Much importance has been attached over the last few years to the concept of long-term investment. Short-term shareholdings by institutional investors have been thought to impose unduly short-term requirements on companies to deliver immediate returns.
The issue of short-termism in financial markets is hotly disputed amongst academics and practitioners. Some people argue that there is no compelling evidence of short-termism and, on the contrary, the positive reaction of markets to announcements of corporate R&D programmes, and the willingness of stock markets to attach high valuations to some early stage companies with little or no income streams, point to the long rather than short-term horizons of stock markets.
Short-termism in financial markets is therefore not proven. Nevertheless, there remains a large body of opinion that institutional investors need to take longer-term positions than they have traditionally accepted. Some have responded by doing exactly that.
Unilever and its investors
Long-term capital is closely associated with the related notion of enlightened share ownership. This involves recognising the contribution that stakeholders, in addition to shareholders, play in promoting the success of the company. Long-term ownership is sometimes presumed to promote enlightened shareholdings, on the grounds that the long-term success of a company depends on the engagement of all the relevant parties to the firm.
It is against this background that the recent decision of Unilever to withdraw its plans to shift its headquarters from the UK to the Netherlands should be considered. Its relevance stems from the fact that Unilever was forced to reverse the plans put forward by the board as a result of opposition from its institutional investors.
Still more important was the fact that it was not just short-term institutional investors that forced the reversal but institutional investors, which are regarded as being at the long-term end of the spectrum. This was in part a reflection of the announcement that Paul Polman, the CEO of Unilever, made when he took office that he was intending to shift Unilever to a long-term sustainable basis and if shareholders did not like the focus on the long-term then they should exit.
However, it was several of these supposedly long-term institutions that voiced their concerns about the relocation of Unilever’s headquarters. The primary concern was that the legal framework of the Netherlands offered listed companies a greater degree of protection against threats of control changes. As a consequence, investors would lose the share premium associated with the possibility of such changes.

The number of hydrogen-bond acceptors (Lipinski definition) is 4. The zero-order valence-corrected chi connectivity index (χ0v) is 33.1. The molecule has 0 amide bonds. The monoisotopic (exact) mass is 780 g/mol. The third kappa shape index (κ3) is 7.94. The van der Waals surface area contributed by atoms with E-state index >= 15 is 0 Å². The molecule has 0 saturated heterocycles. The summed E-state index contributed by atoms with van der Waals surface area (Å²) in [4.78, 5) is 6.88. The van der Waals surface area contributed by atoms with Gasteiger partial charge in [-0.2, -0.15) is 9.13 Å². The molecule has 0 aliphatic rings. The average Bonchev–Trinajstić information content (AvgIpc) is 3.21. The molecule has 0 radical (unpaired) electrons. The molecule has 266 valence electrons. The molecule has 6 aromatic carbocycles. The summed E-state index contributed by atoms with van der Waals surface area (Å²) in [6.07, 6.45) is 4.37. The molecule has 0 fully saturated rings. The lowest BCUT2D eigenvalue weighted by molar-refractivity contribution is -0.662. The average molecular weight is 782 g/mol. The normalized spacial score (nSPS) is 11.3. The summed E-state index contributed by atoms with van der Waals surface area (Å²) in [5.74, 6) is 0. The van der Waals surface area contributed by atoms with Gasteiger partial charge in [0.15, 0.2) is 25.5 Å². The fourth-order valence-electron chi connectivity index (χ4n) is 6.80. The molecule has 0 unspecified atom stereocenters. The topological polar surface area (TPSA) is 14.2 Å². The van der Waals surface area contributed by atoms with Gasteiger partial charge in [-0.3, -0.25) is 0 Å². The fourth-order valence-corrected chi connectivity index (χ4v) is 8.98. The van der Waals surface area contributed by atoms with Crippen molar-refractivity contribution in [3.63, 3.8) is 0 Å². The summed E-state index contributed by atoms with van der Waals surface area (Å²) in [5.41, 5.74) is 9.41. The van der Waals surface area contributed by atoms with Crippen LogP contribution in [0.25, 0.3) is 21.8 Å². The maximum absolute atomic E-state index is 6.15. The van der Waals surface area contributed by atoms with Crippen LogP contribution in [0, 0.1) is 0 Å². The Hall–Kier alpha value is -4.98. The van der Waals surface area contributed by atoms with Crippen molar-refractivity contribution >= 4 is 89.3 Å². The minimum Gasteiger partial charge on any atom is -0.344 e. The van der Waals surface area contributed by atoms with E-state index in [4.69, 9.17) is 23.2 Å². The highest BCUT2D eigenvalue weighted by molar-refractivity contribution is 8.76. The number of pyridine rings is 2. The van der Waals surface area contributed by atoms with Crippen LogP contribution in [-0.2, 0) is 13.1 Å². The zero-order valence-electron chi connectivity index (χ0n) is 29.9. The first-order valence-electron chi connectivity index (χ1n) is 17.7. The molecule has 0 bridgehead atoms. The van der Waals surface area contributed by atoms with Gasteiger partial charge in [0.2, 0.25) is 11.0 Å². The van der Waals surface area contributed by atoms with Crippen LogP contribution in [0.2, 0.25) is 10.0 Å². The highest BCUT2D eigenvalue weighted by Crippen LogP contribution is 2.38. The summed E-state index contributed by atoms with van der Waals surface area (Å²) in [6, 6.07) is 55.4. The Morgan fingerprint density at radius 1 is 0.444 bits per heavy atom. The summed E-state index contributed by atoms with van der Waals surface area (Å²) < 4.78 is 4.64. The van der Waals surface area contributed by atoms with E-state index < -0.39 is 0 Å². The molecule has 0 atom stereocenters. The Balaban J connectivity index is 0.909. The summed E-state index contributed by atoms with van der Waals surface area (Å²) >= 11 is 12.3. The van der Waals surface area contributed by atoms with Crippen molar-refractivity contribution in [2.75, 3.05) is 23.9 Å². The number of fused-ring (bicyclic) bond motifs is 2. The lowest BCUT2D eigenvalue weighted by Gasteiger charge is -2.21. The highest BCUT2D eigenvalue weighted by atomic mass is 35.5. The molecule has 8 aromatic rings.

That might well have been one of the attractions of relocation to the board of Unilever. Its focus on long-term sustainable programmes made it vulnerable to acquirers and activists who saw the potential for immediate capital gains by refocusing the company from sustainability to short-term profitability.
What this emphasises is that, while there might be a relation between long-termism and enlightened shareholder capital, the two are not the same. The share prices of companies that are exposed to takeovers and activist interventions trade above those that are protected from such interventions (“control premia”). These premia are regarded as part of the rights of long-term as well as short-term shareholders, and policies that threaten to diminish them as detrimental to shareholder interests, irrespective of shareholder horizons. Indeed, institutional investors who do not seek control premia are potentially violating their fiduciary responsibilities to promote the interests of their beneficiaries – their investors.
Interpreting control premia
There are two explanations for control premia. The first is that they reflect real efficiencies associated with the potential to restructure firms and take advantage of profitable growth opportunities. The second is that they are essentially just wealth transfers, namely that the premia come at the expense of other stakeholders.
Understanding which is the correct explanation of control premia is important in determining the merits or otherwise of Unilever’s proposed moves. The board of Unilever has been widely condemned for promoting an action that was perceived by institutional investors to be value-destroying. But if in fact that value is created at the expense of other stakeholders, not only does it have adverse distributional effects, it might be long-term inefficient.
Since institutional investors call the tune, Paul Polman will probably not survive the wrath that the Unilever proposal has engendered. But from the start he recognised that this was a risk that he took by running the gauntlet of a corporate policy that put sustainability ahead of immediate profitability. His desire to rationalise Unilever’s corporate structure was not motivated by managerial aggrandisement, as he was coming to the end of his term of office in any event The acceleration of it should not be regarded as a vindication of his opponents.
Instead, Unilever starkly illustrates the impediments publicly listed companies face when trying to adopt corporate models that do not preserve shareholders’ existing control rights. It may be one of the reasons for the declining number of publicly listed companies in the UK and US, and why some are finding private equity an attractive alternative to remaining public.
The conclusions of the first phase of the British Academy programme on the Future of the Corporation will be published on 1 November 2018.
Professor Mayer’s book Prosperity: Better Business Makes the Greater Good will be published by Oxford University Press in November of this year.